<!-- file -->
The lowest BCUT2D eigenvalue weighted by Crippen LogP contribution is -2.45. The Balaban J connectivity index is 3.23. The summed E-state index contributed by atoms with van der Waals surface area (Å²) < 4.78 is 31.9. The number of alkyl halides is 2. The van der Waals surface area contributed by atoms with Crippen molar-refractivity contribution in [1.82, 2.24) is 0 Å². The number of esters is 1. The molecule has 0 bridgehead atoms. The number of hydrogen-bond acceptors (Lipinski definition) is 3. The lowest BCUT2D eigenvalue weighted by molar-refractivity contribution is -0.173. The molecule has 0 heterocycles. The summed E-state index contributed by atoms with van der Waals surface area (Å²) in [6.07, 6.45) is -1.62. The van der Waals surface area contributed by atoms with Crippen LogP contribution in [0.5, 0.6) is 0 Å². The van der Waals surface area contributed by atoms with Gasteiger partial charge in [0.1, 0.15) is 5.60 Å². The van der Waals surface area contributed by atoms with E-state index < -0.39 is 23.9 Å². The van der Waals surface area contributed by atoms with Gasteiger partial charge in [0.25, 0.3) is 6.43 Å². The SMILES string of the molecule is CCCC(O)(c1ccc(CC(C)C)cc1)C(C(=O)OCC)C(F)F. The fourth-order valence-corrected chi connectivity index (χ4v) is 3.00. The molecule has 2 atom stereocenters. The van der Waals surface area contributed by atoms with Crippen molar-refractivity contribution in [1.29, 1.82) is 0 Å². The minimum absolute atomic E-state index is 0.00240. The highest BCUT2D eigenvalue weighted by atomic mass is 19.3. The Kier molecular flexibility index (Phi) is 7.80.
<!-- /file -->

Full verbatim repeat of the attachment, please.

The lowest BCUT2D eigenvalue weighted by Crippen LogP contribution is -2.45. The Balaban J connectivity index is 3.23. The summed E-state index contributed by atoms with van der Waals surface area (Å²) < 4.78 is 31.9. The number of alkyl halides is 2. The van der Waals surface area contributed by atoms with Crippen molar-refractivity contribution in [1.82, 2.24) is 0 Å². The number of esters is 1. The molecule has 0 bridgehead atoms. The number of hydrogen-bond acceptors (Lipinski definition) is 3. The lowest BCUT2D eigenvalue weighted by molar-refractivity contribution is -0.173. The molecule has 0 heterocycles. The summed E-state index contributed by atoms with van der Waals surface area (Å²) in [6.07, 6.45) is -1.62. The van der Waals surface area contributed by atoms with Crippen LogP contribution in [0.5, 0.6) is 0 Å². The van der Waals surface area contributed by atoms with Gasteiger partial charge in [0.1, 0.15) is 5.60 Å². The van der Waals surface area contributed by atoms with E-state index < -0.39 is 23.9 Å². The van der Waals surface area contributed by atoms with Gasteiger partial charge in [0.25, 0.3) is 6.43 Å². The SMILES string of the molecule is CCCC(O)(c1ccc(CC(C)C)cc1)C(C(=O)OCC)C(F)F. The fourth-order valence-corrected chi connectivity index (χ4v) is 3.00. The molecule has 2 atom stereocenters. The van der Waals surface area contributed by atoms with Crippen molar-refractivity contribution in [1.29, 1.82) is 0 Å². The minimum absolute atomic E-state index is 0.00240. The highest BCUT2D eigenvalue weighted by atomic mass is 19.3. The Kier molecular flexibility index (Phi) is 7.80.